Mike Scott had another efficient shooting game, picking up a double-double while going 6-8 from the field. FSU locked down on him late in the game, holding Scott to four second-half points, which mostly freed up open looks for other shooters. Mike has to be cautious about forcing anything in these situations, as his 7 turnovers were an unwelcome aberration. Harris also scored 16 points, on 5-12 shooting, and continued to increase his role in the offense. After getting off to shaky starts, Jontel Evans and Malcolm Brogdon really led the team down the stretch, ending up with 8 and 10 points, respectively. Both had a few nice drives to the hoop, and Brogdon went 2-3 from the behind the arc, as they combined to shoot 50%.
Another cold shooting night from Sammy Zeglinski continues a growing concern for Virginia fans. This season the team has tended to go as Sammy goes, as he has both won games with hot shooting and really hurt us when he has been off. Today, his 1-5 three-point shooting included four air balls, much to the delight of the Florida State crowd. Especially considering our short bench, Zeglinski must regain his confidence and continue the prolific shooting he is capable of. Keeping this in mind, I don't think a dramatic move, such as a switch to the starting lineup, would help accomplish this goal. However, if Brogdon continues to play well and demonstrate a complete offensive game, Tony may decide to let Malcolm absorb some of his minutes. Sammy simply cannot play significant time while also shooting 27% in ACC play.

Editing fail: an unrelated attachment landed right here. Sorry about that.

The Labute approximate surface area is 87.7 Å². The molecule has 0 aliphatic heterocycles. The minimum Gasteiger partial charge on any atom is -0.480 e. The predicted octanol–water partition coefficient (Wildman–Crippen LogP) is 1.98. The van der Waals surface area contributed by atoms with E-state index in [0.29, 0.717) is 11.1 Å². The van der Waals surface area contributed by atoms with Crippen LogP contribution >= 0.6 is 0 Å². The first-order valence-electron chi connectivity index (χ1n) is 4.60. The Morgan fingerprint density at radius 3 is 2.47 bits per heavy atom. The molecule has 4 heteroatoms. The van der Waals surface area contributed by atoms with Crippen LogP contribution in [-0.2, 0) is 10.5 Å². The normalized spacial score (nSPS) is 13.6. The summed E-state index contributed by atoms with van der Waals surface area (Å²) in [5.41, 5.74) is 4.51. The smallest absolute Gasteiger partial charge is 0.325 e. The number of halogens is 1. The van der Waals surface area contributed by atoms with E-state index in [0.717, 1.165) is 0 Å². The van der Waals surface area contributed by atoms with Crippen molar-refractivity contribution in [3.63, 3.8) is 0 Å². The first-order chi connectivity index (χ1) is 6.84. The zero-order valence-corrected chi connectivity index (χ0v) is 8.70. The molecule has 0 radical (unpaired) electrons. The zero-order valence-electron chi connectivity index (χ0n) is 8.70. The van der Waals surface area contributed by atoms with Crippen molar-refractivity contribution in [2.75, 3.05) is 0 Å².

As far as today's turnover problems go, the Noles obviously deserve credit on that side of the basketball, UVA did a poor job of working against their scheme; rather, the team seemed frazzled by their pressure and didn't always have a plan for dealing with it. On one particularly troublesome possession, for example, Akil Mitchell gained possession of the ball and dribbled across half-court, where he stopped, a dangerous mistake. Our guards failed to effectively come out and help him, leading to a turnover and easy points. While mistakes against a great defense are expected, ones that are unforced or the result of mental errors cannot be committed.
Florida State also caught the turnover bug. This is a problem that has plagued them all year, as they entered 322nd in the country with turnovers on 24.1% of possessions (compared with UVA's 18.5%). Their struggles on post entry passes were nothing short of astounding. This is a credit to UVA's defense, which hedges hard on screens but recovers quickly to defend the pick and roll. The Seminoles would see their big man rolling to the hoop, toss the ball in the air, and send it either to a rotating Cavalier or directly out of bounds. FSU finished with 19 turnovers in the game.
Losing on the road to a ranked team that hasn't lost in almost a month shouldn't hurt. What hurts is missing the opportunity to grab a marquee road win that would have staying power in both ACC Tournament seeding and NCAA chances. Last week, Tony Bennett was paraphrased by players explaining, "When you are on the road, you try to steal one." The Hoos were in position to do just that, but a lucky late-game three-pointer, sloppiness with the ball, failed late game execution, and a couple tough calls from the refs were all just enough to outweigh a gritty and intense Cavalier effort.
Virginia returns to action Wednesday at John Paul Jones Arena, where the Wake Forest Demon Deacons visit for a 7:30 PM matchup. This is another "should-win" game, as Wake has lost 6 of 7 and sits in the ACC basement this year. However, considering UVA's propensity for torturing home fans with especially exciting matchups, no team can be overlooked. Tony Bennett's squad must take care of business at home before it has another big opportunity next Saturday in Chapel Hill.